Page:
Field of sunflowers © Rex Vogel, all rights reserved

2. Stroll through a sunflower field

A family-owned farm since 1858, Fausett Farms Sunflowers is located just south of Burt’s Pumpkin Farm and Amicalola Falls in the Northeast Georgia Mountains. For 60 years, the farm’s main business was poultry farming which ended in 2011. Now, the farm offers more than 13 acres of beautiful sunflowers for everyone to experience. The farm also offers horse trail riders the opportunity to bring their own horse and enjoy a day of riding on miles and miles of trails.

Autumn in northern Georgia © Rex Vogel, all rights reserved

3. Watch the leaves change

Rich reds, vibrant oranges, and golden yellows make autumn color in Georgia beautiful.

Georgia State Parks are fantastic family escapes for watching the leaves change color. Wondering which parks have the best showing? Try Tallulah Gorge, Amicalola, Cloudland Canyon, Fort Mountain, or Black Rock Mountain!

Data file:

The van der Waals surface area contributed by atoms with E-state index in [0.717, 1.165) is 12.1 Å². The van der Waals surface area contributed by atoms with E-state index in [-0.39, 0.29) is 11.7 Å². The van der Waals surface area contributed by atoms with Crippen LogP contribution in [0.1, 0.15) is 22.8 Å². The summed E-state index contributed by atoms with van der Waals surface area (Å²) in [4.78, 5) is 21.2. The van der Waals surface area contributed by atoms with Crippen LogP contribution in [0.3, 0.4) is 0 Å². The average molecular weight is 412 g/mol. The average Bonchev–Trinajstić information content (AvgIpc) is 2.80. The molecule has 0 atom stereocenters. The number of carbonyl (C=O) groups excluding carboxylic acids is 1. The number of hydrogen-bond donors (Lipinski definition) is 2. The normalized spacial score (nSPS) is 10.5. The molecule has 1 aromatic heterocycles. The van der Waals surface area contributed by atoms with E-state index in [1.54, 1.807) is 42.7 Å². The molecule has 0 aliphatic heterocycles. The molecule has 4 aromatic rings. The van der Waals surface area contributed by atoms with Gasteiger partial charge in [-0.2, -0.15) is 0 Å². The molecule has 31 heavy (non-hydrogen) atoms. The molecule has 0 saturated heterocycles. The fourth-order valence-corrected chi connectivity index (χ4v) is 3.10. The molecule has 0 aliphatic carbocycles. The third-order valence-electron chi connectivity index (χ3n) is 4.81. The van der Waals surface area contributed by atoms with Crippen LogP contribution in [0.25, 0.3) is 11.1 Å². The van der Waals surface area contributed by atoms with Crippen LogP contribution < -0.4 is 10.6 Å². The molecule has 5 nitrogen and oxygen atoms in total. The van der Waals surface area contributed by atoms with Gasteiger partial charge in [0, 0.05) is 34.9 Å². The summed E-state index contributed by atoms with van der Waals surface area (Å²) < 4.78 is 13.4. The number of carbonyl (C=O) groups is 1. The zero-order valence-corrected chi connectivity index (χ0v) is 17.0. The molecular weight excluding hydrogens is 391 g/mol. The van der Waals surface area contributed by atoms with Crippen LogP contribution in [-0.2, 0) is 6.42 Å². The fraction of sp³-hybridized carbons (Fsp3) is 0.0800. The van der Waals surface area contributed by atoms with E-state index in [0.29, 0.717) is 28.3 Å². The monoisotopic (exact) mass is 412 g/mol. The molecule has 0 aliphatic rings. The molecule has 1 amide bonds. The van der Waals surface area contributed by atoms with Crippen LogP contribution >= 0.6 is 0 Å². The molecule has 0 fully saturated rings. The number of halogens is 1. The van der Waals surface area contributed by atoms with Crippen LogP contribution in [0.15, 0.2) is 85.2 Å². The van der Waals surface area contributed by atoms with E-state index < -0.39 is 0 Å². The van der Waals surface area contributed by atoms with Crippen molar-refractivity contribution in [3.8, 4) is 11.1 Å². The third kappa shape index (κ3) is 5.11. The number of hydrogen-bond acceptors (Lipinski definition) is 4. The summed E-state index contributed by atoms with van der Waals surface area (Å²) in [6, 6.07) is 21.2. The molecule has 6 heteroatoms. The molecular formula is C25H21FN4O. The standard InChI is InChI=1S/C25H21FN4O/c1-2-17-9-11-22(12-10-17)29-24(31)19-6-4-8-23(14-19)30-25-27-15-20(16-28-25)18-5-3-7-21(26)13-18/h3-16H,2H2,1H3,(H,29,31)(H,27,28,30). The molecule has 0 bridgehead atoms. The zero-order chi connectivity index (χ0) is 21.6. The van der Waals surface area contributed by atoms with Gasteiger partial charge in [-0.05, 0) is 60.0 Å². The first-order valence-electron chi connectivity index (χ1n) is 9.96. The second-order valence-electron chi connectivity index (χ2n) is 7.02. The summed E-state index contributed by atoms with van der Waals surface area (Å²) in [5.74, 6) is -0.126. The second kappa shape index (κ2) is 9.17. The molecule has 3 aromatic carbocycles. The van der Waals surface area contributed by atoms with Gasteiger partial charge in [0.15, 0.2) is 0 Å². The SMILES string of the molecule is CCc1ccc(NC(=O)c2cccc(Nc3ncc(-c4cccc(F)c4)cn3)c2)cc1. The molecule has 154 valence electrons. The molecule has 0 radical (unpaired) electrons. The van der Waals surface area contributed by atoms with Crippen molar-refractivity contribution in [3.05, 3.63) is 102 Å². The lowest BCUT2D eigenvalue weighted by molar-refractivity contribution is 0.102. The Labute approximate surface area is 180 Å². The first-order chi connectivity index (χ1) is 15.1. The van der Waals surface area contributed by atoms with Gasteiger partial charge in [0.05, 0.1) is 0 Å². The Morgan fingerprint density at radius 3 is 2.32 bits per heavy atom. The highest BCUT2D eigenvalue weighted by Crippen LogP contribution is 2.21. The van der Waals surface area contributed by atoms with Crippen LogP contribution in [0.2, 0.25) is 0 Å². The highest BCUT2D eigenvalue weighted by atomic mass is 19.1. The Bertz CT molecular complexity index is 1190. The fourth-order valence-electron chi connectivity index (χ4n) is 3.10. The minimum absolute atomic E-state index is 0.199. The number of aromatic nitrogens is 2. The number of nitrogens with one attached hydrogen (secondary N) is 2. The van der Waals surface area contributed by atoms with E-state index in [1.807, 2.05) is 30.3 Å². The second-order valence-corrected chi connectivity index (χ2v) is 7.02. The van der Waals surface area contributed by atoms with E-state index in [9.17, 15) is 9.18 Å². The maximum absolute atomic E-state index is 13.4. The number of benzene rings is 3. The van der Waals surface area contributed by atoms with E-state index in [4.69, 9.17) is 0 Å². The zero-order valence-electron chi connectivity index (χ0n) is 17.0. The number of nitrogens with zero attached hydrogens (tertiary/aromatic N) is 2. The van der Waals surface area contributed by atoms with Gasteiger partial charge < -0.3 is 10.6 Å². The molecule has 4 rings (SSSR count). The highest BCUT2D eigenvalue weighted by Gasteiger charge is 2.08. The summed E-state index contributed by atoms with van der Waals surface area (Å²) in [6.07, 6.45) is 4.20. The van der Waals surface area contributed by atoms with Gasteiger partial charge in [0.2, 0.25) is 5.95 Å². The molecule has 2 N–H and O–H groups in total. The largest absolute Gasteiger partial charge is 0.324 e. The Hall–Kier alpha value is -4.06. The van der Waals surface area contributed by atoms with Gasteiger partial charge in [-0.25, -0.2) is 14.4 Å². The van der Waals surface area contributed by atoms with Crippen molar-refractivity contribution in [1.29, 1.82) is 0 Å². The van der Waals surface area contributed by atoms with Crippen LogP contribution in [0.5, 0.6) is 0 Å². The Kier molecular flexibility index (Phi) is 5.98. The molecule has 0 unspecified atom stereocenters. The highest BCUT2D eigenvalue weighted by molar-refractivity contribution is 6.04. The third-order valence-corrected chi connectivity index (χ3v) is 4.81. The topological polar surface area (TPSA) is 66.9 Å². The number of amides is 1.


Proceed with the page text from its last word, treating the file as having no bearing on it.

One of Georgia’s oldest and most beloved state parks, Vogel is located at the base of Blood Mountain in the Chattahoochee National Forest. Driving from the south, visitors pass through Neel Gap, a beautiful mountain pass near Brasstown Bald, the highest point in Georgia. Vogel is particularly popular during the fall when the Blue Ridge Mountains transform into a rolling blanket of red, yellow, and gold leaves. Hikers can choose from a variety of trails including the popular 4-mile Bear Hair Gap loop, an easy lake loop that leads to Trahlyta Falls, and the challenging 13-mile Coosa Backcountry Trail. 

Waterfalls © Rex Vogel, all rights reserved

4. Chase waterfalls

There is something magical about fallen red and gold leaves on the rocks of a tumbling waterfall. The beauty of Georgia’s waterfalls can lure even the not-so-outdoorsy types off the beaten path and into picture-perfect wilds. Waterfalls dot the landscape throughout North Georgia from Cloudland Canyon in the northwest to Tallulah Gorge in the northeast. Some are easily accessible by following paved paths and others require more advanced navigation skills.